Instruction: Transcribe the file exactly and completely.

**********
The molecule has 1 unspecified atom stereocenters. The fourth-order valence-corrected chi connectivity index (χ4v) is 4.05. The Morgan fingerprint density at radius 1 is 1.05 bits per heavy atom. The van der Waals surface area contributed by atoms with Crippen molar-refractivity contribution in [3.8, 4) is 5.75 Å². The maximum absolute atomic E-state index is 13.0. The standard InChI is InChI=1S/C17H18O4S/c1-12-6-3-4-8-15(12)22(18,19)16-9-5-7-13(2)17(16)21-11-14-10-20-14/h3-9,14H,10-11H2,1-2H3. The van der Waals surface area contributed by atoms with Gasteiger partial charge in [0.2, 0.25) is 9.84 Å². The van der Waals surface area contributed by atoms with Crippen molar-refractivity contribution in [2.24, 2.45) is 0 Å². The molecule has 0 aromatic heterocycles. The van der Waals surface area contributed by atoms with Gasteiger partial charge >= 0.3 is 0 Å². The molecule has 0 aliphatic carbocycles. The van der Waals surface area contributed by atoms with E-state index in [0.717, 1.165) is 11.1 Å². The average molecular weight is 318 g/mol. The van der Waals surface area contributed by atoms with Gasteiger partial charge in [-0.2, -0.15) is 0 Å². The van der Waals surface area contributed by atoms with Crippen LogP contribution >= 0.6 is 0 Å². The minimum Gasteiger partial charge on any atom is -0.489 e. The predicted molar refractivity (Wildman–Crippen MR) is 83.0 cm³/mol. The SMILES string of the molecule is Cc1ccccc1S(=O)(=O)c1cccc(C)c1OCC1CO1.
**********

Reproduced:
The molecule has 1 unspecified atom stereocenters. The fourth-order valence-corrected chi connectivity index (χ4v) is 4.05. The Morgan fingerprint density at radius 1 is 1.05 bits per heavy atom. The van der Waals surface area contributed by atoms with Crippen molar-refractivity contribution in [3.8, 4) is 5.75 Å². The maximum absolute atomic E-state index is 13.0. The standard InChI is InChI=1S/C17H18O4S/c1-12-6-3-4-8-15(12)22(18,19)16-9-5-7-13(2)17(16)21-11-14-10-20-14/h3-9,14H,10-11H2,1-2H3. The van der Waals surface area contributed by atoms with Gasteiger partial charge in [0.2, 0.25) is 9.84 Å². The van der Waals surface area contributed by atoms with Crippen molar-refractivity contribution in [2.24, 2.45) is 0 Å². The molecule has 0 aromatic heterocycles. The van der Waals surface area contributed by atoms with Gasteiger partial charge >= 0.3 is 0 Å². The molecule has 0 aliphatic carbocycles. The van der Waals surface area contributed by atoms with E-state index in [0.717, 1.165) is 11.1 Å². The average molecular weight is 318 g/mol. The van der Waals surface area contributed by atoms with Gasteiger partial charge in [-0.2, -0.15) is 0 Å². The van der Waals surface area contributed by atoms with Crippen LogP contribution >= 0.6 is 0 Å². The minimum Gasteiger partial charge on any atom is -0.489 e. The predicted molar refractivity (Wildman–Crippen MR) is 83.0 cm³/mol. The SMILES string of the molecule is Cc1ccccc1S(=O)(=O)c1cccc(C)c1OCC1CO1.